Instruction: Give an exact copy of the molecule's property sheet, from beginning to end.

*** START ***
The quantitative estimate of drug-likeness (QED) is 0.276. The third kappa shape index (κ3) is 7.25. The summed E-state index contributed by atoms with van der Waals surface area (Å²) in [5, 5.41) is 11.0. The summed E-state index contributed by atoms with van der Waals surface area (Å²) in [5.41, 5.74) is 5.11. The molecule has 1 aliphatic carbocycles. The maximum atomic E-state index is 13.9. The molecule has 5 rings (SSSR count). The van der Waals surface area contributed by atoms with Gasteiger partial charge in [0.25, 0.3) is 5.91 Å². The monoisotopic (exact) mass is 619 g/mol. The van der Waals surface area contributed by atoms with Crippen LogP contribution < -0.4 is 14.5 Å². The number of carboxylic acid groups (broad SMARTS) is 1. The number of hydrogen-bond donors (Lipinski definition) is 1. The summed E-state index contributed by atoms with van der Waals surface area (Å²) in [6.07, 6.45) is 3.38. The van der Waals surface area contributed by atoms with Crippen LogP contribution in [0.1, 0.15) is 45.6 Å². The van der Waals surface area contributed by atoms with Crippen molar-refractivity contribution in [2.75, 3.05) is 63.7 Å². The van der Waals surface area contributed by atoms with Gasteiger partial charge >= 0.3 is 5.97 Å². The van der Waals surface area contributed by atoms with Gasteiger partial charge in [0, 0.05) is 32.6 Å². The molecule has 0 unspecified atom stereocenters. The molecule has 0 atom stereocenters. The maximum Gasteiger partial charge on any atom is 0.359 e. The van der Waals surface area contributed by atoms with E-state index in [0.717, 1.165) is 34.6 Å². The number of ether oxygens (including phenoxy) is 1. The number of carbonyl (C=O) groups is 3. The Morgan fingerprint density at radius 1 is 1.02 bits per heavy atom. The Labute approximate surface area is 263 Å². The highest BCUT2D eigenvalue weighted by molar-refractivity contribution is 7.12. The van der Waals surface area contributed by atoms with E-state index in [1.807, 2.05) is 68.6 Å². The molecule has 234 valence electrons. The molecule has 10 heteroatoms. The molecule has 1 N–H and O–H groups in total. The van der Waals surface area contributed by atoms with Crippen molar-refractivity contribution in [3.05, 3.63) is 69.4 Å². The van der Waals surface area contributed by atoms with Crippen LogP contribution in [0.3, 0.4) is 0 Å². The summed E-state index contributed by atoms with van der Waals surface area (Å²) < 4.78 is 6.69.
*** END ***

The quantitative estimate of drug-likeness (QED) is 0.276. The third kappa shape index (κ3) is 7.25. The summed E-state index contributed by atoms with van der Waals surface area (Å²) in [5, 5.41) is 11.0. The summed E-state index contributed by atoms with van der Waals surface area (Å²) in [5.41, 5.74) is 5.11. The molecule has 1 aliphatic carbocycles. The maximum atomic E-state index is 13.9. The molecule has 5 rings (SSSR count). The van der Waals surface area contributed by atoms with Gasteiger partial charge in [0.25, 0.3) is 5.91 Å². The monoisotopic (exact) mass is 619 g/mol. The van der Waals surface area contributed by atoms with Crippen LogP contribution < -0.4 is 14.5 Å². The number of carboxylic acid groups (broad SMARTS) is 1. The number of hydrogen-bond donors (Lipinski definition) is 1. The summed E-state index contributed by atoms with van der Waals surface area (Å²) in [6.07, 6.45) is 3.38. The van der Waals surface area contributed by atoms with Crippen LogP contribution in [0.1, 0.15) is 45.6 Å². The van der Waals surface area contributed by atoms with Crippen molar-refractivity contribution in [2.75, 3.05) is 63.7 Å². The van der Waals surface area contributed by atoms with Gasteiger partial charge >= 0.3 is 5.97 Å². The van der Waals surface area contributed by atoms with Gasteiger partial charge in [0, 0.05) is 32.6 Å². The molecule has 0 unspecified atom stereocenters. The molecule has 0 atom stereocenters. The maximum Gasteiger partial charge on any atom is 0.359 e. The van der Waals surface area contributed by atoms with E-state index in [0.717, 1.165) is 34.6 Å². The number of ether oxygens (including phenoxy) is 1. The number of carbonyl (C=O) groups is 3. The Morgan fingerprint density at radius 1 is 1.02 bits per heavy atom. The Labute approximate surface area is 263 Å². The highest BCUT2D eigenvalue weighted by molar-refractivity contribution is 7.12. The van der Waals surface area contributed by atoms with E-state index in [1.807, 2.05) is 68.6 Å². The molecule has 234 valence electrons. The molecule has 10 heteroatoms. The molecule has 1 N–H and O–H groups in total. The van der Waals surface area contributed by atoms with Crippen molar-refractivity contribution in [3.05, 3.63) is 69.4 Å². The van der Waals surface area contributed by atoms with Crippen LogP contribution in [0.3, 0.4) is 0 Å². The summed E-state index contributed by atoms with van der Waals surface area (Å²) < 4.78 is 6.69.